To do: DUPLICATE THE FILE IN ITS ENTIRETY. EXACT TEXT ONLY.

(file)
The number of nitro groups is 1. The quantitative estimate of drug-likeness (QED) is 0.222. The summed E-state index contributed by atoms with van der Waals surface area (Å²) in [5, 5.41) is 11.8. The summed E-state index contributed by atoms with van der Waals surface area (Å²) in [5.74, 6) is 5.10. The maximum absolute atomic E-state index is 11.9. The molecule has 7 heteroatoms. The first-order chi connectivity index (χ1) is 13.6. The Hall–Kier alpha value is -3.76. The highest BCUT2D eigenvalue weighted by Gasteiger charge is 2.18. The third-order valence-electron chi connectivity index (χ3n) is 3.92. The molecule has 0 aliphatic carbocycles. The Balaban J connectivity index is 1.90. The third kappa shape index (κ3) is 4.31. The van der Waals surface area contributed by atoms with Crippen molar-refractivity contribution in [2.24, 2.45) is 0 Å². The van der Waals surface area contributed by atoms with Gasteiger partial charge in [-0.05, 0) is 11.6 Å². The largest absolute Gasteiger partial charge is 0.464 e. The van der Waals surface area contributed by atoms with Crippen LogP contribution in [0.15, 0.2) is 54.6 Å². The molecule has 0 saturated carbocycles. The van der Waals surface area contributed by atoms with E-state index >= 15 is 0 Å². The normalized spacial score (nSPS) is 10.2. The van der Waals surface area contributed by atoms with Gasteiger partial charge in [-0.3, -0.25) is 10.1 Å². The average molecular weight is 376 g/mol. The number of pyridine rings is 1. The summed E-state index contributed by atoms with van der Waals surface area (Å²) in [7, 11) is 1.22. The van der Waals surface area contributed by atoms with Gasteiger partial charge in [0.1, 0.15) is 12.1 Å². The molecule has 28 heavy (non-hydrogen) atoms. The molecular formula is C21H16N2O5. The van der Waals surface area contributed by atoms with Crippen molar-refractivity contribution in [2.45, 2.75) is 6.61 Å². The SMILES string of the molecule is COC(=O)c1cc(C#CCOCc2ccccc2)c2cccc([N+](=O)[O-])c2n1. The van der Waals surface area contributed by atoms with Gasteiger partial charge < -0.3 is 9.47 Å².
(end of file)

The number of nitro groups is 1. The quantitative estimate of drug-likeness (QED) is 0.222. The summed E-state index contributed by atoms with van der Waals surface area (Å²) in [5, 5.41) is 11.8. The summed E-state index contributed by atoms with van der Waals surface area (Å²) in [5.74, 6) is 5.10. The maximum absolute atomic E-state index is 11.9. The molecule has 7 heteroatoms. The first-order chi connectivity index (χ1) is 13.6. The Hall–Kier alpha value is -3.76. The highest BCUT2D eigenvalue weighted by Gasteiger charge is 2.18. The third-order valence-electron chi connectivity index (χ3n) is 3.92. The molecule has 0 aliphatic carbocycles. The Balaban J connectivity index is 1.90. The third kappa shape index (κ3) is 4.31. The van der Waals surface area contributed by atoms with Crippen molar-refractivity contribution in [2.24, 2.45) is 0 Å². The van der Waals surface area contributed by atoms with Gasteiger partial charge in [-0.05, 0) is 11.6 Å². The largest absolute Gasteiger partial charge is 0.464 e. The van der Waals surface area contributed by atoms with Crippen LogP contribution in [0.15, 0.2) is 54.6 Å². The molecule has 0 saturated carbocycles. The van der Waals surface area contributed by atoms with E-state index >= 15 is 0 Å². The normalized spacial score (nSPS) is 10.2. The van der Waals surface area contributed by atoms with Gasteiger partial charge in [-0.3, -0.25) is 10.1 Å². The average molecular weight is 376 g/mol. The number of pyridine rings is 1. The summed E-state index contributed by atoms with van der Waals surface area (Å²) in [7, 11) is 1.22. The van der Waals surface area contributed by atoms with Gasteiger partial charge in [0.1, 0.15) is 12.1 Å². The molecule has 28 heavy (non-hydrogen) atoms. The molecular formula is C21H16N2O5. The van der Waals surface area contributed by atoms with Crippen molar-refractivity contribution in [2.45, 2.75) is 6.61 Å². The SMILES string of the molecule is COC(=O)c1cc(C#CCOCc2ccccc2)c2cccc([N+](=O)[O-])c2n1. The van der Waals surface area contributed by atoms with Gasteiger partial charge < -0.3 is 9.47 Å².